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    Multi-Grip Rivets vs Standard Grip Rivets—The Pros and Cons of Each


    Multi-Grip Rivets vs Standard Grip Rivets

    Above all, the rivets used on projects must be reliable and enduring. A fastener that fails can lead to more problems, so ensuring you have the right hardware for the job—and then doing the job right—is imperative.

    Beyond this, the choice of rivet can affect other critical work factors. How much will this rivet cost? How difficult will it be to install? Do I have the right rivet on hand for the job? Without the right answers to these questions, costs can add up.

    Multi-grip rivets are an outstanding alternative to standard-grip rivets. Though standard-grip rivets are often solid in their own right, a project may require something with more versatility and efficiency. Here is a look at the two types of rivets, including pros and cons of each, to help you sort out what may work best for your needs:

    Understanding Grip

    Before examining the pros and cons of multi-grip and standard-grip rivets, understanding the definition of grip is essential. In short, grip is the combined length of the two materials being riveted together. If two pieces of metal are each 1/16th of an inch thick, your rivet must have a grip of at least 1/8th of an inch to fasten the materials together.

    What Is a Standard-Grip Rivet?

    A standard-grip rivet is simply designed to fasten two materials of a certain combined thickness. The grip is standard, meaning its size must closely match the thickness of whatever will be riveted.

    What they’re used for: As its name implies, standard-grip rivets offer standard functionality for fastening materials together. They are a viable option for just about anything that can be riveted.


    • They are generally less expensive than multi-grip rivets.
    • Ordering is straightforward—if certain grips are needed, the corresponding rivets are ordered to fit.
    • They are reliable.


    • Any variance outside of a given grip range can compromise the joint. In other words, standard-grip rivets must be precise to effectively work.
    • Rivets with too much grip might require extra work for proper installation—and even then, the resulting strength may be diminished.
    • For projects requiring a wide range of grip thickness or products that differ by manufacturer or style, a wide variety of standard-grip rivets in your supply will be necessary. Inventory management becomes a challenge, and if you discover an area for which you don’t have the right-sized grip on hand, delays can occur.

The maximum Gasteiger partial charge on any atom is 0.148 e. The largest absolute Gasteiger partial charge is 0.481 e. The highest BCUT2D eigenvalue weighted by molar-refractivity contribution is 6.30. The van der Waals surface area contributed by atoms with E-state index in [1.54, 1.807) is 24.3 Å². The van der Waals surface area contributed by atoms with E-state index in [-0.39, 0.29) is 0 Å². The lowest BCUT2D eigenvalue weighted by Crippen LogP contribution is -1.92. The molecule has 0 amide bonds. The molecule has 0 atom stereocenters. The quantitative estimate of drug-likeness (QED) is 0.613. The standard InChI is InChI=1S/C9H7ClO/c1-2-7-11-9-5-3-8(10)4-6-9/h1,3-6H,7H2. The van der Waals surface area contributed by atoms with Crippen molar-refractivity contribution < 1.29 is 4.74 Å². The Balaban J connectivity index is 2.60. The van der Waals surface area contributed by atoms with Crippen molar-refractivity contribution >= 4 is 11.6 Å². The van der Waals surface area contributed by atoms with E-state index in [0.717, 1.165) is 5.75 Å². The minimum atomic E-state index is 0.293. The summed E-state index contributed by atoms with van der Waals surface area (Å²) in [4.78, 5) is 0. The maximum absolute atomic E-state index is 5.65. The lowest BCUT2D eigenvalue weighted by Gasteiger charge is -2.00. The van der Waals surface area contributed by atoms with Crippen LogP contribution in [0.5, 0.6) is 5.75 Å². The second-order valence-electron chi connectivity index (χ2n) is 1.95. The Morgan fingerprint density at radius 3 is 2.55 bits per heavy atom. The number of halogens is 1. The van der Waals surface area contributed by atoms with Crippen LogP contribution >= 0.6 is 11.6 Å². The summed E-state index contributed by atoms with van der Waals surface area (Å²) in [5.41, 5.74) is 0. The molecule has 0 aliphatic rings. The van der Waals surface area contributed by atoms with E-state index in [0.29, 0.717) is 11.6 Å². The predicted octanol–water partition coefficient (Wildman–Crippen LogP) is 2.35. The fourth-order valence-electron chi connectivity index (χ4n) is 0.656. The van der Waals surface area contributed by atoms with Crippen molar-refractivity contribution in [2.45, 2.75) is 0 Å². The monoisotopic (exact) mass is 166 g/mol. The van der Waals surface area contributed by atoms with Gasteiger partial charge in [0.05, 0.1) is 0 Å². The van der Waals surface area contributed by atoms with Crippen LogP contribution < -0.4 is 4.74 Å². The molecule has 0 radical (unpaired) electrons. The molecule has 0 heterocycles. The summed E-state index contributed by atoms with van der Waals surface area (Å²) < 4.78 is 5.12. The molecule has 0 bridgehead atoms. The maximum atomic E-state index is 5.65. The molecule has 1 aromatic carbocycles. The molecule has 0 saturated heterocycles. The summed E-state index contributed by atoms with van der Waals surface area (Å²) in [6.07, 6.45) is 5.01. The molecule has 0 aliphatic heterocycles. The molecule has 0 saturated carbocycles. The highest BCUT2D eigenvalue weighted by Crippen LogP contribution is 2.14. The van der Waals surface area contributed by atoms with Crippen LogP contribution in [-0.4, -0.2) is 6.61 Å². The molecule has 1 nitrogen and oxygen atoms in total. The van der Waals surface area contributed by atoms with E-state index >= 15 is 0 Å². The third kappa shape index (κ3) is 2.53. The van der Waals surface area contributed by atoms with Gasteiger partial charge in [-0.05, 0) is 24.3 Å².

What Is a Multi-Grip Rivet?

    Multi-grip rivets provide incredible versatility for your project. They fit a wider range of grip sizes so that if thickness differs somewhat, whether thinner or wider, the rivet can accommodate the variance.

    What they’re used for: Projects in which the materials’ thickness varies—even where rivets are within a short distance of each other—are perfect for multi-grip rivets. They also better fill oversized holes for stronger fastening. Multi-grip rivets are often used for the following projects:

    • Automotive
    • Domestic appliances
    • Electronics
    • Electrical equipment
    • Light industrial
    • HVAC


    • The versatility of multi-grip holes is unmatched. They typically cover three grip ranges, so as the thickness of a section of the material’s structure begins to vary, you won’t be scrambling to find the right rivet.
    • Rivets expand radially, thus resulting in greater hole fill.
    • They provide a cleaner final set.
    • You can better manage your inventory—because projects won’t require so many specific sizes of standard rivets, ordering becomes simpler, and you are less likely to run out of a certain size.
    • They add weather resistance.
    • Aesthetic consistency improves because an area isn’t populated with several different types of rivets.


    • They take more time to apply; however, this is countered by a stronger fit and less effort to toggle between different sizes.
    • Multi-grip rivets are generally more expensive than standard-grip rivets, but again, cost is offset by reduced labor—work interruptions decrease because you always have a usable rivet on hand, and the resources needed to manage rivet inventory.

    For many projects and jobs, multi-grip rivets offer flexibility and resource management that you often don’t experience with standard-grip rivets. Moreover, benefits such as stronger fit and better durability are added bonuses that improve performance and profitability in the short and long term.